The New Kid
Q: What happened in the team meeting before the first Test?
I’ll tell you what happened. The new kid asked whether our plans were unAustralian. Can you believe that? Sitting there in his chair with his arms crossed and his head down, huddled in the shadows, a walking and talking child, with seven fucken Tests to his name.
This sceptical suckling, whose docile, subservient, inbred parents had repacked his bags for him at the airport, piped up from the back of the team meeting room, his barely-broken voice unequivocal in its ill-earned self-confidence.
“Isn’t that unAustralian?” he asked, and both the question and the cocksure manner with which he asked it elicited from me a glare of inhuman hatred.
If the depth of my contempt for the new kid in that moment could have somehow been translated to a spell of bowling, it would have shaved ten runs off his precocious batting average. (Of course, had the bowling attacks of the world’s cricketing nations bothered at any point to rise from their inept hindquarters and deduce a method for curtailing the new kid’s precise eye and quick feet, thereby knocking his confidence down several much-needed pegs, my disdainful scowls might have been unnecessary. But as ever, relying upon global bowling attacks to solve the problem of an overly cocky young batter is an exercise in futility.)
“What?” I said. I spat out the monosyllable.
“Playing for the mankad,” he said, brazenly disregarding the depth of my fury. “It feels, y’know, unAustralian.”
I raised my sculpted eyebrows in precise, arched surprise. To which misguided buffoons had this ungrateful whelp been speaking? I placed my carbon-fibre wireless laser presenter with virtual pointer on the lectern and stepped out from behind it. The rest of the team sensibly averted their eyes from me.
I strode to the new kid, stretching insouciantly in his chair. I had never loathed him more than I did in that moment. Not even when his 82* on debut had won the unthinking accolades of the goldfishian press over my demonstrably more meritorious century.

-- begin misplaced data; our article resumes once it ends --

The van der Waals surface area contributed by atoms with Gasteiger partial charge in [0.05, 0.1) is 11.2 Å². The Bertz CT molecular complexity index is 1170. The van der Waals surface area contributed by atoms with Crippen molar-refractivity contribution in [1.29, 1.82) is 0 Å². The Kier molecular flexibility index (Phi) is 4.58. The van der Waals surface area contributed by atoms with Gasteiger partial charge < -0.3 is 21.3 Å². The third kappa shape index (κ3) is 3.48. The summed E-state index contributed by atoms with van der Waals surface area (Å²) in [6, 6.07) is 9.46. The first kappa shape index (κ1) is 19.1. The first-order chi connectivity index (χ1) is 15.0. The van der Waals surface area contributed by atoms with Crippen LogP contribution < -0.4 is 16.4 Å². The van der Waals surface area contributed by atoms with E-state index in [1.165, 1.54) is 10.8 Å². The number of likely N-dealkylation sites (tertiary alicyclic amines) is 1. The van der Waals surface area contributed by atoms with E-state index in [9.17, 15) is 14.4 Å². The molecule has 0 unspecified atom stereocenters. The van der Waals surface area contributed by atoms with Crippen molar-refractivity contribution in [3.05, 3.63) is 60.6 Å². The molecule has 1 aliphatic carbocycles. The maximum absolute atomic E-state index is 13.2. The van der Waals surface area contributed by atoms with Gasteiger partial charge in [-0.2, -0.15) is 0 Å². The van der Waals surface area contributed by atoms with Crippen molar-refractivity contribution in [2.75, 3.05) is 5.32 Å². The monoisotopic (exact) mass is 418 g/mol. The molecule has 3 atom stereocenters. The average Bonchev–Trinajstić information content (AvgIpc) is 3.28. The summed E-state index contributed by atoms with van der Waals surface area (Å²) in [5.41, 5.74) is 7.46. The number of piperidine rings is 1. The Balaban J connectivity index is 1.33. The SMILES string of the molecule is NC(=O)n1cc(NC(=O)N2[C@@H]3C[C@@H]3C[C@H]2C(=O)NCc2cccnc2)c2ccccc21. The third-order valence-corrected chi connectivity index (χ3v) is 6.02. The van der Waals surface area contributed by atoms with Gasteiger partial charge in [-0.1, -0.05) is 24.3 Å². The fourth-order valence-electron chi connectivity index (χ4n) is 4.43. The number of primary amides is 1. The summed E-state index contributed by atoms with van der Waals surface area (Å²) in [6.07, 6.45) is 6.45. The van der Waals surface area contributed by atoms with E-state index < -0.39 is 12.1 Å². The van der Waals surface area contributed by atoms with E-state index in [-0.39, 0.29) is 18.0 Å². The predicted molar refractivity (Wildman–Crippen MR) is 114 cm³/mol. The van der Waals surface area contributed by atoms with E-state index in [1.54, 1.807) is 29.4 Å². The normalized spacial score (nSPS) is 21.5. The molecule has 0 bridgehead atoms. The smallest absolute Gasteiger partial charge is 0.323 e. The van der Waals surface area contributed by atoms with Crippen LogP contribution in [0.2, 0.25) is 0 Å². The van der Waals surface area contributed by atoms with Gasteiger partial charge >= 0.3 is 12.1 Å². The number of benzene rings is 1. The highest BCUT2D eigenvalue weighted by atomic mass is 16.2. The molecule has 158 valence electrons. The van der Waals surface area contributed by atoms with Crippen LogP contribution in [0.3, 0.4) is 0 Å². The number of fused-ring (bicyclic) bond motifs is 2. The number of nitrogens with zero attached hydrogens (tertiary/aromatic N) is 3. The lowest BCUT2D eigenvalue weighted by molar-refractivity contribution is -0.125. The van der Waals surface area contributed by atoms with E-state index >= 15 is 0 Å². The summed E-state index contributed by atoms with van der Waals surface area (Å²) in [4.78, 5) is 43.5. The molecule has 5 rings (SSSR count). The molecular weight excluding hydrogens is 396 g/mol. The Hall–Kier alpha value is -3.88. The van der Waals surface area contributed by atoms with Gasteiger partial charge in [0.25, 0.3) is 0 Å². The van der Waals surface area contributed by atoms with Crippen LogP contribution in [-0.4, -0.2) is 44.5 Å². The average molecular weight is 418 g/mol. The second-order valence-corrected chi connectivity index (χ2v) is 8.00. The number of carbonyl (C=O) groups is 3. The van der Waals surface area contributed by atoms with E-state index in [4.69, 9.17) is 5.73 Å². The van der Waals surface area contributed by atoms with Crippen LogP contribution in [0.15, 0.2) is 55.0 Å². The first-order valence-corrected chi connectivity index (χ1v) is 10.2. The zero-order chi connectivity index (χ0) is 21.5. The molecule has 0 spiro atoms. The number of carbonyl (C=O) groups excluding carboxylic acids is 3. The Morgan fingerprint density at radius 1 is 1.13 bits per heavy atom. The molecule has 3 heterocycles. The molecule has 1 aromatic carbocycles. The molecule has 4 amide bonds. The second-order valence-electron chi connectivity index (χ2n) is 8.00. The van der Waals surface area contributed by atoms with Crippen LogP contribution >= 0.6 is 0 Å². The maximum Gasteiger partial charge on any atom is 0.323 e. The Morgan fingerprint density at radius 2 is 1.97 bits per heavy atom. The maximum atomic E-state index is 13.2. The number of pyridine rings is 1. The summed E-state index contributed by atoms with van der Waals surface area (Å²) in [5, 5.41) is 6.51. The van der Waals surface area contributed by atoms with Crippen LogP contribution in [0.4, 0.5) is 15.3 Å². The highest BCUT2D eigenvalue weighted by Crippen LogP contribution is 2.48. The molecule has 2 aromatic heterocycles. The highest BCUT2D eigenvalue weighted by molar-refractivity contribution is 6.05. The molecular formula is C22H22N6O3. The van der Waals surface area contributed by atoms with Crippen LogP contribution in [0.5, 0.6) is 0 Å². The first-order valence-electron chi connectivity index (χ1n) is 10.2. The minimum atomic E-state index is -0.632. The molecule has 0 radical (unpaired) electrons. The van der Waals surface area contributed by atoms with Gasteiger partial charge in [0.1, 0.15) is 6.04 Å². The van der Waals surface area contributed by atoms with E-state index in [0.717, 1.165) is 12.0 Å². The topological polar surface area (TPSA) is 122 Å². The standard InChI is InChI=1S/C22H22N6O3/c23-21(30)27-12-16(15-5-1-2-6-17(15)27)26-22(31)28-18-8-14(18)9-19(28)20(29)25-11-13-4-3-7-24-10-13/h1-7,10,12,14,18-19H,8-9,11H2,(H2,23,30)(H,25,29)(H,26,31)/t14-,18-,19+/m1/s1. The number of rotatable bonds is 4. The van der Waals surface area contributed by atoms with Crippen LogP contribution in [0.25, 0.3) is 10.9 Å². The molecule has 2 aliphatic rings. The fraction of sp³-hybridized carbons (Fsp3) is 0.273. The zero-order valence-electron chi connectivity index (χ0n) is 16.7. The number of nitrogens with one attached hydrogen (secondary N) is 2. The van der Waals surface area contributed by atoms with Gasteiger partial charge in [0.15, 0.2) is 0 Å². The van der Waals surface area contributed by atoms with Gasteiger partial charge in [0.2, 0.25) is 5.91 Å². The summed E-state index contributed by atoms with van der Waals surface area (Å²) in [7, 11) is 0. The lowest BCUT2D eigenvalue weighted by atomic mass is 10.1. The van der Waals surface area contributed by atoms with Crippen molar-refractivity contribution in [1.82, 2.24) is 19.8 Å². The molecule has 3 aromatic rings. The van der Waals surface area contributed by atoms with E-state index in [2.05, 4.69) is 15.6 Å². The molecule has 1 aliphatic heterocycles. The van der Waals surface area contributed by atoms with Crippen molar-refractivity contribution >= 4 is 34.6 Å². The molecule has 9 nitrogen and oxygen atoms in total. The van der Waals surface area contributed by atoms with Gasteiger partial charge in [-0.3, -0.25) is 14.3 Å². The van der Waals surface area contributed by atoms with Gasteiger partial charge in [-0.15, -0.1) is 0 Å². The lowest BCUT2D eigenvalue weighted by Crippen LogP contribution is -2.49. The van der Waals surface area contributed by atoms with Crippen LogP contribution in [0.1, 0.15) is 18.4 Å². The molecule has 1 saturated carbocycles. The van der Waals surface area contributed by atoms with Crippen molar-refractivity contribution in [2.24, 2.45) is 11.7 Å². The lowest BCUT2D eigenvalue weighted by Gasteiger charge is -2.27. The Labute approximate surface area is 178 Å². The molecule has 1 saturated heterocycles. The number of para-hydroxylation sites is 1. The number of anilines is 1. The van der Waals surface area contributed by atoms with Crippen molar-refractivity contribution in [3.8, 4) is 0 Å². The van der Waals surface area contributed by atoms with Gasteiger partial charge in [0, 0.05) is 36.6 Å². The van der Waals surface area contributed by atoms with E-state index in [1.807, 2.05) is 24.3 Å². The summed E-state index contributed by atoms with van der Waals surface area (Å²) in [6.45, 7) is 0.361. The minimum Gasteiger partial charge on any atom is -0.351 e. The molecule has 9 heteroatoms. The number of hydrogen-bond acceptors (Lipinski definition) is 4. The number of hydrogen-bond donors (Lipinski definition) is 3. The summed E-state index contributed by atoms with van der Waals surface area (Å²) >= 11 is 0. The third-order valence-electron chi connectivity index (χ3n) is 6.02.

“Was Bradman unAustralian?” I asked him.
He stared back at me.
“Sir. Donald. George. Bradman,” I repeated slowly. “Was he unAustralian?”
The new kid did not look away. A fly landed on his face and began to walk along his forehead, slowly and meticulously, knees bent. He waved it away, but his eyes remained determined. They held me under an unblinking stare, focused immovably upon my face. He took a second to consider his answer, but when he uttered the word “no” it came out with piqued finality.
“Bradman approved of the mankad,” I said. “Do you know better than Bradman?”
The new kid refused, however, to back down. This was a character trait that had won him unfettered praise among the blinkered commentariat and idiotic fans when he’d displayed it against the Pakistan pace attack last summer. But I am not now, nor have I ever been, a subcontinent seamer straining for reverse swing on a dead WACA pitch in 43 degree heat, and I would not be stared down by that petulant upstart.
“I just don’t think we should be premeditating a mankad,” he said. “It feels unAustralian.”
I saw this moment for what it was. This was a direct challenge to my power. I turned and glared at the grizzled veteran, masticating with dread purpose in the other corner of the room. Had he put the new kid up to this? I wasn’t going to stand for infighting and treachery. There were to be no coups, no power struggles, no factions in my Australian team. That kind of unwelcome dressing room behaviour had ended the moment I became captain.
The grizzled veteran chewed his gum for a few moments, before breaking eye contact. He turned his gaze instead to the PowerPoint slide showing the Brady Bunchesque grid of snapshotted England non-strikers departing their ground early.
“Are you here to win the Ashes?” I asked the new kid. “Or are you here to pass self-righteous moral judgement on the rest of us?”
“Win the Ashes.”
Close up, I could see that his eyes, though brown, were also somehow green. Was he wearing coloured contact lenses? And if so, why? No doubt yet another piece of childish social media posturing a la the Ice Bucket Challenge or complaining about climate change or that time they all stood still for reasons that continued to elude me. Regardless, I found his mismatched ocular hue hideous, and briefly contemplated using it as the foundation for fresh derision.
“Good,” I said instead. And I would have ended it there. I swear I would have. It would never have got to the point it did. Rebellion snuffed out before it even began. My standing as the Australian captain re-established. A hard but fair leader, respected by all.
But then that loathsome, mud-eyed stripling spoke once more.
“Look, I’m just saying that I know we’re allowed to mankad them,” he said, interrupting my bullet train of precise, clear thought. “But we were allowed to bowl underarm too.”